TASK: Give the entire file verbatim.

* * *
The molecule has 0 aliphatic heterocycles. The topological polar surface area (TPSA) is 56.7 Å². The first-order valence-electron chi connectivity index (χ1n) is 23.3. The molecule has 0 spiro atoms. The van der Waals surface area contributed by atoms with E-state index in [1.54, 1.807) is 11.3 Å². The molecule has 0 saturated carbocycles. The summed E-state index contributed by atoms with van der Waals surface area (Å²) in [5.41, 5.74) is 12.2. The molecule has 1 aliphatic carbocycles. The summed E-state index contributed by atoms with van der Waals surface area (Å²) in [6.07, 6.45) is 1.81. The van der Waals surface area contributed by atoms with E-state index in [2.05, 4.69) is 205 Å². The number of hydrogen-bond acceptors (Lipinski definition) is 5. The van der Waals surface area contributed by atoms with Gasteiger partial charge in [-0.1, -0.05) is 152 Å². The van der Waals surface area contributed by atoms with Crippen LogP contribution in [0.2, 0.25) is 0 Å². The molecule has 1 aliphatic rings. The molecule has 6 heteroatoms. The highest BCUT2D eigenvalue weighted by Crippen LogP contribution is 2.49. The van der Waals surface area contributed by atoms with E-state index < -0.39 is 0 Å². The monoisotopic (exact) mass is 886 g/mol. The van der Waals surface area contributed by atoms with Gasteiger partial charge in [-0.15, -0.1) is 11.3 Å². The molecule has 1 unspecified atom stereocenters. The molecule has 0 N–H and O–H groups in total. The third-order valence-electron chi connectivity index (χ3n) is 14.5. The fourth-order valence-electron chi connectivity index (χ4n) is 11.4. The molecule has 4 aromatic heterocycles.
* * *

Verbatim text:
The molecule has 0 aliphatic heterocycles. The topological polar surface area (TPSA) is 56.7 Å². The first-order valence-electron chi connectivity index (χ1n) is 23.3. The molecule has 0 spiro atoms. The van der Waals surface area contributed by atoms with E-state index in [1.54, 1.807) is 11.3 Å². The molecule has 0 saturated carbocycles. The summed E-state index contributed by atoms with van der Waals surface area (Å²) in [5.41, 5.74) is 12.2. The molecule has 1 aliphatic carbocycles. The summed E-state index contributed by atoms with van der Waals surface area (Å²) in [6.07, 6.45) is 1.81. The van der Waals surface area contributed by atoms with E-state index in [2.05, 4.69) is 205 Å². The number of hydrogen-bond acceptors (Lipinski definition) is 5. The van der Waals surface area contributed by atoms with Gasteiger partial charge in [-0.1, -0.05) is 152 Å². The van der Waals surface area contributed by atoms with Crippen LogP contribution in [0.2, 0.25) is 0 Å². The molecule has 1 aliphatic rings. The molecule has 6 heteroatoms. The highest BCUT2D eigenvalue weighted by Crippen LogP contribution is 2.49. The van der Waals surface area contributed by atoms with E-state index < -0.39 is 0 Å². The monoisotopic (exact) mass is 886 g/mol. The van der Waals surface area contributed by atoms with Gasteiger partial charge in [-0.15, -0.1) is 11.3 Å². The molecule has 1 unspecified atom stereocenters. The molecule has 0 N–H and O–H groups in total. The third-order valence-electron chi connectivity index (χ3n) is 14.5. The fourth-order valence-electron chi connectivity index (χ4n) is 11.4. The molecule has 4 aromatic heterocycles.